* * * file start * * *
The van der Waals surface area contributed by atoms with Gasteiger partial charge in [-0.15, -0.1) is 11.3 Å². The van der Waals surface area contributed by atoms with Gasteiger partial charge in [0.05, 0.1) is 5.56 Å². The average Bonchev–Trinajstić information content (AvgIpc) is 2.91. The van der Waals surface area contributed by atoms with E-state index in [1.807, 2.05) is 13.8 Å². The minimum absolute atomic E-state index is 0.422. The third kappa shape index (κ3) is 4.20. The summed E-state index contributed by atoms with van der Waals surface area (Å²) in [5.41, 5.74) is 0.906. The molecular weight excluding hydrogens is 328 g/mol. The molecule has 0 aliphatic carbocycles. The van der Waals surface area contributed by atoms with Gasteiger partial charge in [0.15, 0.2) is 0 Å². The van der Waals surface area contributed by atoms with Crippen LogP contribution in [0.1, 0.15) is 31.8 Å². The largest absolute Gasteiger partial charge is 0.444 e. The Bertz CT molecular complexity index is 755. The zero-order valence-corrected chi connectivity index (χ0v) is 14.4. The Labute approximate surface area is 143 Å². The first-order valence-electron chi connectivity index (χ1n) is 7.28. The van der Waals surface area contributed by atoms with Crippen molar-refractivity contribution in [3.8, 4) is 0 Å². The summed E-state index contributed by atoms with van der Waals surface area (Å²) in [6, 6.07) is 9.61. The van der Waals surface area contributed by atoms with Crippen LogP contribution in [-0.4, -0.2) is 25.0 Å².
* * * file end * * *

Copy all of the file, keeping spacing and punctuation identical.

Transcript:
The van der Waals surface area contributed by atoms with Gasteiger partial charge in [-0.15, -0.1) is 11.3 Å². The van der Waals surface area contributed by atoms with Gasteiger partial charge in [0.05, 0.1) is 5.56 Å². The average Bonchev–Trinajstić information content (AvgIpc) is 2.91. The van der Waals surface area contributed by atoms with E-state index in [1.807, 2.05) is 13.8 Å². The minimum absolute atomic E-state index is 0.422. The third kappa shape index (κ3) is 4.20. The summed E-state index contributed by atoms with van der Waals surface area (Å²) in [5.41, 5.74) is 0.906. The molecular weight excluding hydrogens is 328 g/mol. The molecule has 0 aliphatic carbocycles. The van der Waals surface area contributed by atoms with Gasteiger partial charge in [0.15, 0.2) is 0 Å². The van der Waals surface area contributed by atoms with Crippen LogP contribution in [0.1, 0.15) is 31.8 Å². The largest absolute Gasteiger partial charge is 0.444 e. The Bertz CT molecular complexity index is 755. The zero-order valence-corrected chi connectivity index (χ0v) is 14.4. The Labute approximate surface area is 143 Å². The first-order valence-electron chi connectivity index (χ1n) is 7.28. The van der Waals surface area contributed by atoms with Crippen molar-refractivity contribution in [3.8, 4) is 0 Å². The summed E-state index contributed by atoms with van der Waals surface area (Å²) in [6, 6.07) is 9.61. The van der Waals surface area contributed by atoms with Crippen LogP contribution in [-0.4, -0.2) is 25.0 Å².